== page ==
Sony’s PlayStation VR
Although VR for mobiles hasn’t quite taken off, it’s certainly been making waves in the gaming industry; especially through brands such as Sony.
Despite transaction levels starting off slowly, sales of Sony’s PlayStation VR headset have now surpassed two million units worldwide and it has become the most popular VR for console use. This is probably down to its 150 titles, including exclusives such as ‘The Elder Scrolls V: Skyrim’ VR.
Sony’s Shuhei Yoshida, said: “This is just year one of VR. I always say that we are competing in the sense that engineers compete to create the best tech possible. We’re in this together, to really help each other to get more people to be interested and excited and become fans of VR.”
It is estimated that over the next few years, mobile AR and VR offerings will have increased massively and will expand outside the primary market of gaming. From healthcare to retail, AR and VR technologies will make six major industries thrive:
Here are a couple of examples showing how mobile AR and VR is already being utilised in different industries:
AR in Retail
Lacoste and Topshop’s AR initiatives
With the majority of sales now taking place online, retailers want to provide shoppers with interactive experiences. It is estimated almost 70% of consumers expect retailers to launch an AR app within the next six months. This demand has inspired several retail brands to explore AR technology, with one of the most popular being Ikea Place, which allows users to virtually place IKEA furniture in their home before making a purchase.
Michael Valdsgaard, Leader Digital Transformation at Inter IKEA Systems, says: “IKEA Place makes it easier than ever before to make buying decisions in your own space, to get inspiration and try out many different products, styles and colours in real-life settings – all with a swipe of a finger. Augmented reality and virtual reality will be a total game changer for retail in the same way as the internet. Only this time, much faster.”
Sensor data reveals that the IKEA Place app is ranked in second place in Apple’s worldwide ARKit platform, showing this is just the beginning of AR retail apps. It is predicted that AR technology will eventually be integrated into all types of retail services from interactive marketing to facial recognition for orders.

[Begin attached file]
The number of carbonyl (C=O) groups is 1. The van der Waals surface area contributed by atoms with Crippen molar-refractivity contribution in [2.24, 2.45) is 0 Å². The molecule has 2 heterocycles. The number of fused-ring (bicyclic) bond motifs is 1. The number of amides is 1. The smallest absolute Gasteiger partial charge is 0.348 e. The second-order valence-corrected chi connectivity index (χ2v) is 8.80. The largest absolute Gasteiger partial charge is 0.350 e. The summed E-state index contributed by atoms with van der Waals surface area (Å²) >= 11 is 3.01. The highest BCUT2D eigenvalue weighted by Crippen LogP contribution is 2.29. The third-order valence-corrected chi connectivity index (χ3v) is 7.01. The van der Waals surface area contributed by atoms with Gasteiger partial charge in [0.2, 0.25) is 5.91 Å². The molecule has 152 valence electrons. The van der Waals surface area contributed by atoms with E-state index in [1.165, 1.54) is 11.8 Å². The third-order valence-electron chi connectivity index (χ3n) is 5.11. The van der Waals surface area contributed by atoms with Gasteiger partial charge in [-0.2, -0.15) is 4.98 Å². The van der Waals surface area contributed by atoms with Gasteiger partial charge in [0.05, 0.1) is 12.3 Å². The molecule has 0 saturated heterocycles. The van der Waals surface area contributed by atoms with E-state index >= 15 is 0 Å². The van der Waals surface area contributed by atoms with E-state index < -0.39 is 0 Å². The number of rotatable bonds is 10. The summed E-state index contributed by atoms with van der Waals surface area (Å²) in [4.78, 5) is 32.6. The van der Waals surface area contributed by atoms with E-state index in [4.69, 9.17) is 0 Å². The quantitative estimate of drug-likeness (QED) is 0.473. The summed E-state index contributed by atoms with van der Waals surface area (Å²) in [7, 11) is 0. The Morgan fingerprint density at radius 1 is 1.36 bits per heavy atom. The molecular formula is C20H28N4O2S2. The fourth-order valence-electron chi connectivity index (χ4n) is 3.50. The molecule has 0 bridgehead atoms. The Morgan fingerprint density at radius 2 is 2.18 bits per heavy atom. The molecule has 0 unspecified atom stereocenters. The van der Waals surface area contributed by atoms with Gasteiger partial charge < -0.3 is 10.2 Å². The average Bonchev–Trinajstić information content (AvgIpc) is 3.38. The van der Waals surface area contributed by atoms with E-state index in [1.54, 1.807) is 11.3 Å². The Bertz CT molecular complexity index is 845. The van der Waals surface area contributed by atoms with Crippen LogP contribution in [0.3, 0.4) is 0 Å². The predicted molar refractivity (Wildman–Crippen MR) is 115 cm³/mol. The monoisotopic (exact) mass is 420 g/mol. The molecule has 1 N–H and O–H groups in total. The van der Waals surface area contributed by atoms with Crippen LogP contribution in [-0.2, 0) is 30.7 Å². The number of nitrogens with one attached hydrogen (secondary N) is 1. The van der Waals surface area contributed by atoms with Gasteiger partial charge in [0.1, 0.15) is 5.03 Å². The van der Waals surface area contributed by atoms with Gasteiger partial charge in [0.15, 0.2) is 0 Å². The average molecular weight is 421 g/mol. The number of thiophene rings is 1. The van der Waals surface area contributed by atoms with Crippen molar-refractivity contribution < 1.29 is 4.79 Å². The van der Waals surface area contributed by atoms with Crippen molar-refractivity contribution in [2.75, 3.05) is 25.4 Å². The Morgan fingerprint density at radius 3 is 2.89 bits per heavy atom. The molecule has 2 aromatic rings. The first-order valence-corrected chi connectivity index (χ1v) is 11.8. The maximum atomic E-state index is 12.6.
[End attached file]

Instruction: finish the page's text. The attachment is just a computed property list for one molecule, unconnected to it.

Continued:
VR in the Workplace
80% of businesses believe it will be important to use the latest technologies to close the physical distance with employees and customers. VR enables companies to do this and, as more small businesses adopt this technology, it will continue to spill over into different markets.
Mobile VR is predicted to take the workplace to a whole new level in the next few years and it is believed it will be utilised in a whole range of industries.
VR has been benefiting the workplace in multiple ways, such as:
- Better communication across the world
- Lower customer service costs
- New advertising opportunities
- Faster product prototyping
- Safe testing environments
- Less time-consuming training
Jaimy Szymanski, founding partner at Kaleido Insights, says: “These developments are not isolated into one particular industry. What we found in talking with a lot of leaders, innovators and practitioners is that these benefits span multiple industries. So something that might work for automotive could also work for healthcare and education.”
So What Does the Future Hold?
The future of mobile AR and VR looks promising, with predictions showing that, as the technology evolves, it will move more rapidly into a mixture of mainstream industries. Many app developers are already preparing for the growth and development of AR and VR and when it arrives in full our mobile devices will be ready for the change.
When this happens it is predicted that AR and VR will continue pushing beyond entertainment purposes, and move further into the types of applications that make us better at being human. These types of applications have the potential to change not only the reality of our existence, but to fundamentally change our lives.